Because 64GB is such a small amount of storage I would not recommend it unless you plan on adding your own storage, it might do for some more basic games, but if you want to play large AAA games it will quickly become unworkable with some games exceeding 64GB as it is.

All versions also support additional storage via micro SD card, although this is typically quite slow making it the least desirable option, while we don’t have full specs yet it’s reasonable to assume that eMMC will achieve 300-400MB\s, NVMe 2000MB\s or greater, a good UHC-I SDXC card will give at best around 120MB\s.

Another final option is connecting external storage via the USB 3.2 Gen 2 port, although this kind of defeats the main point of the Steam Deck being portable.

Pricing

The lowest tier version currently costs £349, the mid tier £459 and the top tier £569, this is extremely good pricing for the hardware you’re getting, the nearest competitor in performance would be the GPD Win Max which is around £584, but it’s not really comparable .

The highest teir is not really that great value for money, so I would suggest going for the mid tier, if you’re willing to install a SSD then the low tier is overall an excellent choice.

Software

The Steam Deck will be releasing with a new Steam OS 3.0, this time based on Arch Linux, along with the KDE Plasma desktop environment, this is not currently available but I’m hoping they will release this before the Steam Deck starts to ship.

Steam Deck does not place any restrictions on your software, you’re free to essentially do whatever you like, including installing other operating systems, although given hardware support this mostly means Windows or other Linux distributions, although I’m sure people will have fun getting obscure OS’s working on it.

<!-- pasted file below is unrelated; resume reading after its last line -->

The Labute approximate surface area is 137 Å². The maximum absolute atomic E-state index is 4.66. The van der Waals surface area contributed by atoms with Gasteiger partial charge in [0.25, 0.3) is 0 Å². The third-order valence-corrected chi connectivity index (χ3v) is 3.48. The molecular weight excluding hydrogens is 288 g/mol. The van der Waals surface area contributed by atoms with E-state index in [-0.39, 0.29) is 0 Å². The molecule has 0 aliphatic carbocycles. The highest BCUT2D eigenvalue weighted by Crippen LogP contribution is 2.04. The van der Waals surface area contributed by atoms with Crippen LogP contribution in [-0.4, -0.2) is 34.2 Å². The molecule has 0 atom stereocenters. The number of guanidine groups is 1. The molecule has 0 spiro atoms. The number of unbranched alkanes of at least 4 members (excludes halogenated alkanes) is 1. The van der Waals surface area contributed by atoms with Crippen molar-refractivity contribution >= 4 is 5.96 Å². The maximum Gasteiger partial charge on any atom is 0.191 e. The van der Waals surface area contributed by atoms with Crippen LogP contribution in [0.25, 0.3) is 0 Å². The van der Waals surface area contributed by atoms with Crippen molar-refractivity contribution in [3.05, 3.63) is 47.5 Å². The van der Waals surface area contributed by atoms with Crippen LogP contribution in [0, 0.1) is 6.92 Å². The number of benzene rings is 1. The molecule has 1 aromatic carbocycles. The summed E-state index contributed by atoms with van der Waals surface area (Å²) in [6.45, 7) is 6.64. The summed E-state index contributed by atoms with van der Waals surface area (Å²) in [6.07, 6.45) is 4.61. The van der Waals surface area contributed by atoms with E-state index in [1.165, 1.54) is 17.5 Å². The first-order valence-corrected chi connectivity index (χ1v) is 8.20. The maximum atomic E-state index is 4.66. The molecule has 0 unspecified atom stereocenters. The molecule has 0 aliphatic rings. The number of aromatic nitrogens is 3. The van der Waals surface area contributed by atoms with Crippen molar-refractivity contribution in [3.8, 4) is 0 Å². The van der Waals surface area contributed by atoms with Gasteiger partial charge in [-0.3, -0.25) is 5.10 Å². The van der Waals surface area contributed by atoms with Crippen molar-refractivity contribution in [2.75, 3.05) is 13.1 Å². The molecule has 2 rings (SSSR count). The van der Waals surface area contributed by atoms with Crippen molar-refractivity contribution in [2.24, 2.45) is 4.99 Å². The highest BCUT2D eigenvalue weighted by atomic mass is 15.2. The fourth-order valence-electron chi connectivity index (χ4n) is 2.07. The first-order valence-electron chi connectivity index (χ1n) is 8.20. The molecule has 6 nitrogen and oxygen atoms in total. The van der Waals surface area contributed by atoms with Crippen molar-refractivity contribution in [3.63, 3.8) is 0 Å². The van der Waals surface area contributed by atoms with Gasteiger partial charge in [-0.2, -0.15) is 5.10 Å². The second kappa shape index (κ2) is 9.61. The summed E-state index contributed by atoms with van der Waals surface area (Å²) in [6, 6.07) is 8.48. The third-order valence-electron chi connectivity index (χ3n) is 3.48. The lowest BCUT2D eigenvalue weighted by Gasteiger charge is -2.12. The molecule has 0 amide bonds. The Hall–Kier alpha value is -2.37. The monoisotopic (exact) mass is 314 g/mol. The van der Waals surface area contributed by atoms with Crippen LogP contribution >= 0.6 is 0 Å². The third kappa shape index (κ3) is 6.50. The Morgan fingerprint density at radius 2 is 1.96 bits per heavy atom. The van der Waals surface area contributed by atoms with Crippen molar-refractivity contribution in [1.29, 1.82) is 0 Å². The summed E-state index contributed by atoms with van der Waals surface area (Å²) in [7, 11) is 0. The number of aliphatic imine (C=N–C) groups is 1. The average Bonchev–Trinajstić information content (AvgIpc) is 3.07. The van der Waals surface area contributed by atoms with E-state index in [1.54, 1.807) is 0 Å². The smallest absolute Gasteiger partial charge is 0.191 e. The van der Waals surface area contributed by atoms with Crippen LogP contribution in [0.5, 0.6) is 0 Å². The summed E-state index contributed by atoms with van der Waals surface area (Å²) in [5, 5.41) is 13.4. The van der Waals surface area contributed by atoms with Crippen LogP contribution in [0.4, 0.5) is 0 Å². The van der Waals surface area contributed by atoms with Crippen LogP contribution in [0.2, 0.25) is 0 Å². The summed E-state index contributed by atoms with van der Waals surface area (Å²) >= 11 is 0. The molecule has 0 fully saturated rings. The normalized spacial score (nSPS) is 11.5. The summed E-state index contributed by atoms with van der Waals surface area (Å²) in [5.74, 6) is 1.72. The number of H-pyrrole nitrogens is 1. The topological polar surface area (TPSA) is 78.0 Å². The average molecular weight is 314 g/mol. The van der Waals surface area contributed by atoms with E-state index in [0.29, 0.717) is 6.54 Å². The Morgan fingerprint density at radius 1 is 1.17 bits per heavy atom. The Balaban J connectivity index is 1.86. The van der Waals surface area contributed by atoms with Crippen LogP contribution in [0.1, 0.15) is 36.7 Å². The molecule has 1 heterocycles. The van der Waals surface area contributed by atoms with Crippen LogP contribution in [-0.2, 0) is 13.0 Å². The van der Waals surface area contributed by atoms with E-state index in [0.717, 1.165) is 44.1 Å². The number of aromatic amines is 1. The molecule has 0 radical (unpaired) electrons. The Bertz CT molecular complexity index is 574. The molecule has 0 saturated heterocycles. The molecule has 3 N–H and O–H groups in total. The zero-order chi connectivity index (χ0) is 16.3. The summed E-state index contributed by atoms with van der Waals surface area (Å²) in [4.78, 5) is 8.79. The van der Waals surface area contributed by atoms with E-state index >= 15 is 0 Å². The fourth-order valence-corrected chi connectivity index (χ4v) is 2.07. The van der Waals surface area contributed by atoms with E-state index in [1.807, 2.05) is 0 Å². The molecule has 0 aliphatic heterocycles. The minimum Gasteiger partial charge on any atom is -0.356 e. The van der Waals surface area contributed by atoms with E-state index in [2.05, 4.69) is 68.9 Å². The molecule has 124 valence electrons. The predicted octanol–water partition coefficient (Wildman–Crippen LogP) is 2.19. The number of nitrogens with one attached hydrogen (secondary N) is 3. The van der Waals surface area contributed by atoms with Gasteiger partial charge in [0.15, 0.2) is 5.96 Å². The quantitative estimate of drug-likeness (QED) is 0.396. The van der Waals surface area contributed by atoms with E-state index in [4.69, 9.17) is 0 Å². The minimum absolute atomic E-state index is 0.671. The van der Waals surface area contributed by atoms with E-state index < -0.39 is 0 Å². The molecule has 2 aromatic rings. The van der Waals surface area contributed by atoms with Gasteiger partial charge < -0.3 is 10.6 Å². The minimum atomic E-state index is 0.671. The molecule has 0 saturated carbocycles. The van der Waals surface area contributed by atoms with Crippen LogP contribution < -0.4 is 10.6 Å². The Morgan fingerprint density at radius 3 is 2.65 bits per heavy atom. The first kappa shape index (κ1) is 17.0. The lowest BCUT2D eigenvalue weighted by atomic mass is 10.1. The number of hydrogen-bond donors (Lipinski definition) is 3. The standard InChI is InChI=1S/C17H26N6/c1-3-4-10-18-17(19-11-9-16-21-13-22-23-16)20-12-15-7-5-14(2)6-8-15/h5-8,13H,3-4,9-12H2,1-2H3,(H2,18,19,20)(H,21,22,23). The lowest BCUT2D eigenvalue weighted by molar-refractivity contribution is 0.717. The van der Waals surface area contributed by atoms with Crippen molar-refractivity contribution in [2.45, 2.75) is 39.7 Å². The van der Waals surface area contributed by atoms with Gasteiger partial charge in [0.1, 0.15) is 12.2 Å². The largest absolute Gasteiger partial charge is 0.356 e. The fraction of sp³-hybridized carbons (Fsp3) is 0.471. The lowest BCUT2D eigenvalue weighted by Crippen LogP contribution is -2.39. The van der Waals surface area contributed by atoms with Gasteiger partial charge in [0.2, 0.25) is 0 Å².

This opens a lot of options besides your Steam library, certainly I expect emulators will become a popular choice allowing you access to many thousands of games, using alternative stores like Epic Games is also an option if you so desire.

The Steam Deck is fully capable of running most Windows only games using Proton, it’s not perfect but it works in most cases, the only real problem at the moment is that Proton will not work with some anti-cheat software, Valve have already confirmed that BattleEye and EAC will have support ready by launch but other anti-cheat software remains uncertain.

Suitable for Casual Users?

This remains a big question, and generally I would say no, even with the increasing support for Windows games there will be people frustrated at it for not running certain games, or software, at the end of the day it’s still running Linux and some Linux knowledge is preferable to get the most out of it.

Installing Windows is of course an option, but for casual users this may present too much of a problem, it would have been nice to see Valve offer a choice of operating system, maybe they will, it remains to be seen.

Overall Verdict

Overall while there are still many unanswered questions, what we have seen so far is quite promising, we will likely get more details as we get closer to launch, for now you should reserve it as soon as possible before stock runs out or you end up waiting a long time, reservation is only £4 and you can get it refunded if you change your mind.

Thrustmaster TCA Quadrant Airbus Edition Review

After having endless issues with my Saitek X56 HOTAS I decided to pick this up, it’s available at the relatively low price of around £100, I got mine from scan.co.uk.

Build Quality

The overall build quality is very decent, even though it’s mostly plastic it feels like good quality plastic that does not creak and bend when pressure is applied, the paint job is of high quality and I suspect will last a long time.

It’s quite compact which works well on a cramped desk and despite it’s low weight it doesn’t move much on my wooden desk, a mounting hole is provided if needed, the throttle leavers move quite smoothly to the point when I had to increase the tension adjustment quite a bit, but once done it feels good just don’t over tighten it or you will break it.

The only real negative I can find is the mechanism to link the throttles together, it’s possible with a bit of pressure to move one throttle slightly but it isn’t generally a big deal in practical usage.

Functionality